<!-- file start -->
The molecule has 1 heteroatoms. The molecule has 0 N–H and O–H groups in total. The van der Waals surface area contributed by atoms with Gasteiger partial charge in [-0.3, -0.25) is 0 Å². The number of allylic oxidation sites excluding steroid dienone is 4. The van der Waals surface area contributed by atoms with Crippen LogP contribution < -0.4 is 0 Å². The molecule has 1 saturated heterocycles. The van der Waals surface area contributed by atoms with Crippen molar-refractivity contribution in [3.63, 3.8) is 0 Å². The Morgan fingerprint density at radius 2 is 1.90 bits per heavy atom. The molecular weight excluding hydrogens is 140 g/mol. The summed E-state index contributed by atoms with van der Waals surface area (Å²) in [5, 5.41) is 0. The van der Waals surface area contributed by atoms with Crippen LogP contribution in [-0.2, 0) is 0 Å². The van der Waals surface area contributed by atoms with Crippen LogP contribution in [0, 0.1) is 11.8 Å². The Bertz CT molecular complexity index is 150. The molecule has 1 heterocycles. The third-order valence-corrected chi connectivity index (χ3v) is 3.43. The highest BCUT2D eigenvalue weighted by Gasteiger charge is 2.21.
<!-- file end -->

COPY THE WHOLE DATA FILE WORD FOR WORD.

The molecule has 1 heteroatoms. The molecule has 0 N–H and O–H groups in total. The van der Waals surface area contributed by atoms with Gasteiger partial charge in [-0.3, -0.25) is 0 Å². The number of allylic oxidation sites excluding steroid dienone is 4. The van der Waals surface area contributed by atoms with Crippen LogP contribution < -0.4 is 0 Å². The molecule has 1 saturated heterocycles. The van der Waals surface area contributed by atoms with Crippen molar-refractivity contribution in [3.63, 3.8) is 0 Å². The Morgan fingerprint density at radius 2 is 1.90 bits per heavy atom. The molecular weight excluding hydrogens is 140 g/mol. The summed E-state index contributed by atoms with van der Waals surface area (Å²) in [5, 5.41) is 0. The van der Waals surface area contributed by atoms with Crippen LogP contribution in [-0.2, 0) is 0 Å². The van der Waals surface area contributed by atoms with Crippen LogP contribution in [0, 0.1) is 11.8 Å². The Bertz CT molecular complexity index is 150. The molecule has 1 heterocycles. The third-order valence-corrected chi connectivity index (χ3v) is 3.43. The highest BCUT2D eigenvalue weighted by Gasteiger charge is 2.21.